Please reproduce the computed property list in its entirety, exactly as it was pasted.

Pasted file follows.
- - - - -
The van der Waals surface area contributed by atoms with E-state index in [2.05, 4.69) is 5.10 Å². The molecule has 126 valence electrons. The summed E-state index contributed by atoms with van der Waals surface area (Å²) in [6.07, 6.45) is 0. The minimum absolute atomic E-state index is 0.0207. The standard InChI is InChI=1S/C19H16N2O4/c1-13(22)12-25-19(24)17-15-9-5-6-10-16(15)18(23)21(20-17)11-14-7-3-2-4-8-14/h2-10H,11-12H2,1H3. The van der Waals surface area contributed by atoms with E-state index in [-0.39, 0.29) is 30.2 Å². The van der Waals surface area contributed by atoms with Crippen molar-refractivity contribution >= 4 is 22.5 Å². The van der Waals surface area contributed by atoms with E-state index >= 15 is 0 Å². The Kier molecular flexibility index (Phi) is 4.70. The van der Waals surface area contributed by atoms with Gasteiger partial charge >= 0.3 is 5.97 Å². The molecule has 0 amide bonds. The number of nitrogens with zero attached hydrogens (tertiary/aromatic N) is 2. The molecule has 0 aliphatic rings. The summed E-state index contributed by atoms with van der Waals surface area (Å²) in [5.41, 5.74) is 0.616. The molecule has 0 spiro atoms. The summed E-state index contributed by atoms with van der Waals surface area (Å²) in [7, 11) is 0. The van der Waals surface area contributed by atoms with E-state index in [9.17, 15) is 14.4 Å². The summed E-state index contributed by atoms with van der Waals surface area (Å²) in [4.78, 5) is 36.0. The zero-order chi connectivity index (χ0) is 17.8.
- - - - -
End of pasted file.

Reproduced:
The van der Waals surface area contributed by atoms with E-state index in [2.05, 4.69) is 5.10 Å². The molecule has 126 valence electrons. The summed E-state index contributed by atoms with van der Waals surface area (Å²) in [6.07, 6.45) is 0. The minimum absolute atomic E-state index is 0.0207. The standard InChI is InChI=1S/C19H16N2O4/c1-13(22)12-25-19(24)17-15-9-5-6-10-16(15)18(23)21(20-17)11-14-7-3-2-4-8-14/h2-10H,11-12H2,1H3. The van der Waals surface area contributed by atoms with E-state index in [-0.39, 0.29) is 30.2 Å². The van der Waals surface area contributed by atoms with Crippen molar-refractivity contribution >= 4 is 22.5 Å². The van der Waals surface area contributed by atoms with E-state index >= 15 is 0 Å². The Kier molecular flexibility index (Phi) is 4.70. The van der Waals surface area contributed by atoms with Gasteiger partial charge >= 0.3 is 5.97 Å². The molecule has 0 amide bonds. The number of nitrogens with zero attached hydrogens (tertiary/aromatic N) is 2. The molecule has 0 aliphatic rings. The summed E-state index contributed by atoms with van der Waals surface area (Å²) in [5.41, 5.74) is 0.616. The molecule has 0 spiro atoms. The summed E-state index contributed by atoms with van der Waals surface area (Å²) in [7, 11) is 0. The van der Waals surface area contributed by atoms with E-state index in [9.17, 15) is 14.4 Å². The summed E-state index contributed by atoms with van der Waals surface area (Å²) in [4.78, 5) is 36.0. The zero-order chi connectivity index (χ0) is 17.8.